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Simon says, “Do not become competitive.”

How might you and your significant other become competitive? Actually, it is much more subtle than you might think. Even less obviously, you may not see it as competition and might deny that you are competing, if asked.

Do you recall, “Relationships are a 50/50 proposition?” Well, therein lies the source of most of the competition Simon has in mind. If relationships are supposed to be 50/50, then it is reasonable to rate yourself and each other. Who is ahead or behind?

•           “I do all of the work and you spend your time laying around.”

•           “I’m getting tired of doing my work and yours too.”

•           “I’m there for you but you are never around when I need you.”

•           “I hold up my end of things but you just do whatever you feel like doing.”

Do you see the pattern? “I am doing fine and you are screwing up.” Although this is most always the pattern, it can work the other way. “I know that you are getting the short end of things but. . . .” Either way, the race is on, you and your significant other have become competitive.

The first order of business for you is to do today’s business today, every day. Whether your significant other is or is not doing likewise is not the issue here. For you, your relationship needs to be a 100%/100% proposition. The only course you have, your only responsibility is to be sure that you are doing your 100%. If both of you use the same approach, all is well. If not, it is time to re-negotiate.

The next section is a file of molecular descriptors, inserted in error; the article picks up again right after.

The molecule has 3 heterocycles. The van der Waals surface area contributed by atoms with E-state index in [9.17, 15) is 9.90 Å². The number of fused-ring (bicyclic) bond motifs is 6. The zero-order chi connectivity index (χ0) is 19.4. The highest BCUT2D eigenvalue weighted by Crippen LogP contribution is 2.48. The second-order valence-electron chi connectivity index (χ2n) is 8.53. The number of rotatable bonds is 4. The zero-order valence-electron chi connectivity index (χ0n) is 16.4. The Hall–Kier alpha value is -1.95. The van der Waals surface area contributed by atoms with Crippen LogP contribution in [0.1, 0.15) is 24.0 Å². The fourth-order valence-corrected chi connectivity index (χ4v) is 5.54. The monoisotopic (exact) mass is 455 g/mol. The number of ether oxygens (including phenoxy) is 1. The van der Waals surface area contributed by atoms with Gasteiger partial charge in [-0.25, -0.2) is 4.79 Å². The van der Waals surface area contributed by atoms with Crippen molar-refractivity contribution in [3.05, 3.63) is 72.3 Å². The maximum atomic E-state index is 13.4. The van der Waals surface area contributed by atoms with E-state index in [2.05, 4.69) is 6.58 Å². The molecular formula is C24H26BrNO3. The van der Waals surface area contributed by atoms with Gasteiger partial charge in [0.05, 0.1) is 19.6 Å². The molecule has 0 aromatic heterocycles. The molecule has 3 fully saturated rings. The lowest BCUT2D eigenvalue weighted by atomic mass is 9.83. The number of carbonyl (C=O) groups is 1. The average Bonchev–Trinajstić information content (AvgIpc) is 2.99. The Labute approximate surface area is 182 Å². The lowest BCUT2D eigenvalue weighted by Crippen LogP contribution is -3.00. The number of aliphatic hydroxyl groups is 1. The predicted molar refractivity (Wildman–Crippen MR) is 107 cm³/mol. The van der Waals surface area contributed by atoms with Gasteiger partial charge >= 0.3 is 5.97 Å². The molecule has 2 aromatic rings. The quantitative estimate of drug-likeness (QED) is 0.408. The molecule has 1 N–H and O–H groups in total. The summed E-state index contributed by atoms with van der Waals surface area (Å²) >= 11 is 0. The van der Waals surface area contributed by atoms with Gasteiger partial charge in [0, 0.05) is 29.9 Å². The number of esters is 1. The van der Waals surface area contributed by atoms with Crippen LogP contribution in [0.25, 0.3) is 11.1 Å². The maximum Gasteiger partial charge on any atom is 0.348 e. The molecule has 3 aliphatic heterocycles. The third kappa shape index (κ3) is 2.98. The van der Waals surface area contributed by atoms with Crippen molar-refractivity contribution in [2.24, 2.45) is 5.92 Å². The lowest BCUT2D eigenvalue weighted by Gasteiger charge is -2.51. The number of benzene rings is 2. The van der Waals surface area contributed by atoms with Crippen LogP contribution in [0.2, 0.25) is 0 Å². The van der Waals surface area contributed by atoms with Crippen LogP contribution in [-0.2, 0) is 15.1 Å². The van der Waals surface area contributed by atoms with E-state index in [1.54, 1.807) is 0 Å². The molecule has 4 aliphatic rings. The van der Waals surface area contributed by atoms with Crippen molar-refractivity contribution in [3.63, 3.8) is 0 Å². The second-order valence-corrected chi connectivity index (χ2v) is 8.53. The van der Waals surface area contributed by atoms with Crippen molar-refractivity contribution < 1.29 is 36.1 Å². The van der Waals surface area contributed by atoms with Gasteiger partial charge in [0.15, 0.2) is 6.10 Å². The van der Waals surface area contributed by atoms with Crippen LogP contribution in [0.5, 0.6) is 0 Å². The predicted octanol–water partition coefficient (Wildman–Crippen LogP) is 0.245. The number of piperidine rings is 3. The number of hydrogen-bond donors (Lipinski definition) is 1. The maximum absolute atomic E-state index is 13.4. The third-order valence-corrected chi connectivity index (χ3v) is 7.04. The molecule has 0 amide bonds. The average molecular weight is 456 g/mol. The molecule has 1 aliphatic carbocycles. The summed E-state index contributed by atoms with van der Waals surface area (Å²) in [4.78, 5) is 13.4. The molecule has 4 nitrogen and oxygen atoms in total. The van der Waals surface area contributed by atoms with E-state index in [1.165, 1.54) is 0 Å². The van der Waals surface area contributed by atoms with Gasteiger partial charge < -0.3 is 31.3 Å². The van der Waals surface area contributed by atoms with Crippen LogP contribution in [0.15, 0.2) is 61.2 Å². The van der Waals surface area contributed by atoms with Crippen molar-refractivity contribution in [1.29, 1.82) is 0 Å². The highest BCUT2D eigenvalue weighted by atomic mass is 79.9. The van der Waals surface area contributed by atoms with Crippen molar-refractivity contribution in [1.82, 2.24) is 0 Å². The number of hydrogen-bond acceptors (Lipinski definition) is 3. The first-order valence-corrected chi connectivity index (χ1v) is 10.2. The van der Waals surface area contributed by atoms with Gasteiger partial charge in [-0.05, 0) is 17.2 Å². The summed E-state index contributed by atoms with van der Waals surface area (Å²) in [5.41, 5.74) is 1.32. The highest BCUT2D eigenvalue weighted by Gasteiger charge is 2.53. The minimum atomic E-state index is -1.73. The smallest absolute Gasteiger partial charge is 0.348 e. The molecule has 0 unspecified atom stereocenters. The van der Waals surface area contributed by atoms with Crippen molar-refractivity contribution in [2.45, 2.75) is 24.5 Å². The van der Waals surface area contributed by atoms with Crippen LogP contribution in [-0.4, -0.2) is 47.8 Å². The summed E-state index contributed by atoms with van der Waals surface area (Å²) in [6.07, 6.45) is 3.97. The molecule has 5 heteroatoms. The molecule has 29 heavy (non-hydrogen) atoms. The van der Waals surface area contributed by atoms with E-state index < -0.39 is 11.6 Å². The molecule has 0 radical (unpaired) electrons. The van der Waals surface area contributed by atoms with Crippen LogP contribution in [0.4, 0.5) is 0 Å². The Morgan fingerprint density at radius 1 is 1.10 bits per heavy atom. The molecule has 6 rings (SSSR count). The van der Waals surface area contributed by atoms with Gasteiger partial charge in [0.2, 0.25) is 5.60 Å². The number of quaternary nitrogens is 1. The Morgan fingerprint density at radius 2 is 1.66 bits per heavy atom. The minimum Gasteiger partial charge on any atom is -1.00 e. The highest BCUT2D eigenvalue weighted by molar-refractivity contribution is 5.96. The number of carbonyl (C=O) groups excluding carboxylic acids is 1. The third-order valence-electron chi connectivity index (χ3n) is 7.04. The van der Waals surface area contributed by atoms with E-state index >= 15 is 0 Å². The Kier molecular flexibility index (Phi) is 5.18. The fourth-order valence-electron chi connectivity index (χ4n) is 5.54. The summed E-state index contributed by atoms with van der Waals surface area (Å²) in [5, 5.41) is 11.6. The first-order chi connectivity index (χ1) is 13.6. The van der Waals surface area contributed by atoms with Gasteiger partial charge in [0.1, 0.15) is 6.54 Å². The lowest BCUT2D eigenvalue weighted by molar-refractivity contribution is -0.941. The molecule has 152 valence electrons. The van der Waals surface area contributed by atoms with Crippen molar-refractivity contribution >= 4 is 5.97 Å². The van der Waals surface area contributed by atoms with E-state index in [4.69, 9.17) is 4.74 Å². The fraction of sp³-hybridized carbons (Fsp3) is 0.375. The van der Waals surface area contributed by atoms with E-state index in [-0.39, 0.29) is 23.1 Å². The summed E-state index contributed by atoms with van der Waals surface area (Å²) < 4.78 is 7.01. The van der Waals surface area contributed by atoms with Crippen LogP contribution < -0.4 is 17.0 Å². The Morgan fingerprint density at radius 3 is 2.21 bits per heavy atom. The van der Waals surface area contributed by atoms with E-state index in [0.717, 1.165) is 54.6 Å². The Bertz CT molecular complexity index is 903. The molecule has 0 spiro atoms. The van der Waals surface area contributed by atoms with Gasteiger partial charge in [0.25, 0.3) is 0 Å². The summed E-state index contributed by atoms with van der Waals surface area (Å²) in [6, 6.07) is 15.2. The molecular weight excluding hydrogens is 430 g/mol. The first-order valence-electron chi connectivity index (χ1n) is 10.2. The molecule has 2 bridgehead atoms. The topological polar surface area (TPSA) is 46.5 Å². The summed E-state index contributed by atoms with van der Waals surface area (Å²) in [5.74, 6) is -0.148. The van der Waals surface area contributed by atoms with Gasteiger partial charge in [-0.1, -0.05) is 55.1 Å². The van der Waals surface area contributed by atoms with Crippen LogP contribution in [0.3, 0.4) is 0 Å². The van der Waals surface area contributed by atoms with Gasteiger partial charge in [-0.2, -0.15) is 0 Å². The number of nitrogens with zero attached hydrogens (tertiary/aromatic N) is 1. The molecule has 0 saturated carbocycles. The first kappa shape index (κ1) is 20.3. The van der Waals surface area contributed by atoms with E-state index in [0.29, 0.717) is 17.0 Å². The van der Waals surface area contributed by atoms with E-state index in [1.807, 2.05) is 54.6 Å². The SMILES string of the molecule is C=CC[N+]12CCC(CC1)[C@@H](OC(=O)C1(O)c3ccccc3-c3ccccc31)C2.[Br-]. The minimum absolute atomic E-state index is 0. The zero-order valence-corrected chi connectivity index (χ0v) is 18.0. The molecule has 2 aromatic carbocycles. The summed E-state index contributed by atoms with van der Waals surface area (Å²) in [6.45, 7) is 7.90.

Of course, you do not start with, “This is unfair. I am getting fed up with your not doing your share.” You also do not open with, “If you are not going to do your stuff, I’m going to stop doing mine.” It is not a fairness issue nor is it a time to start threatening. It is, however, definitely time to sit down and reconsider the distribution of responsibilities.

Sure, there may come a time when you want to do a cost/benefit analysis of your staying in the relationship; but it is not yet time to put that old dog in the truck and take it on down-the-road. To totally mix the metaphor, it is time for some serious horse-trading.

•           Start with your list of activities and services that you think need to be handled but are not. You each will likely have your individual list.

•           Eliminate everything where you disagree. If you do not both think it is important, then the one who does will have to take care of it.

•           Next, eliminate everything where “We agree that it is important but disagree about whose responsibility it should be.” Those are the disputed points.

•           You are left with those things that are important and you agree about whose business it is. For those, it is a matter of each of you doing today’s business today, every day. If either of you will not or cannot do that, you have a quite different problem that needs your immediate attention.

For those remaining disputed points, you horse-trade, understanding that there will usually be a few disputed points that are a continuing source of discussion and tension in your relationship. The key is in seeing that it is not a matter of competition, who is doing more and who is doing less. It is simply an opportunity to creatively resolve the disagreement you are having.

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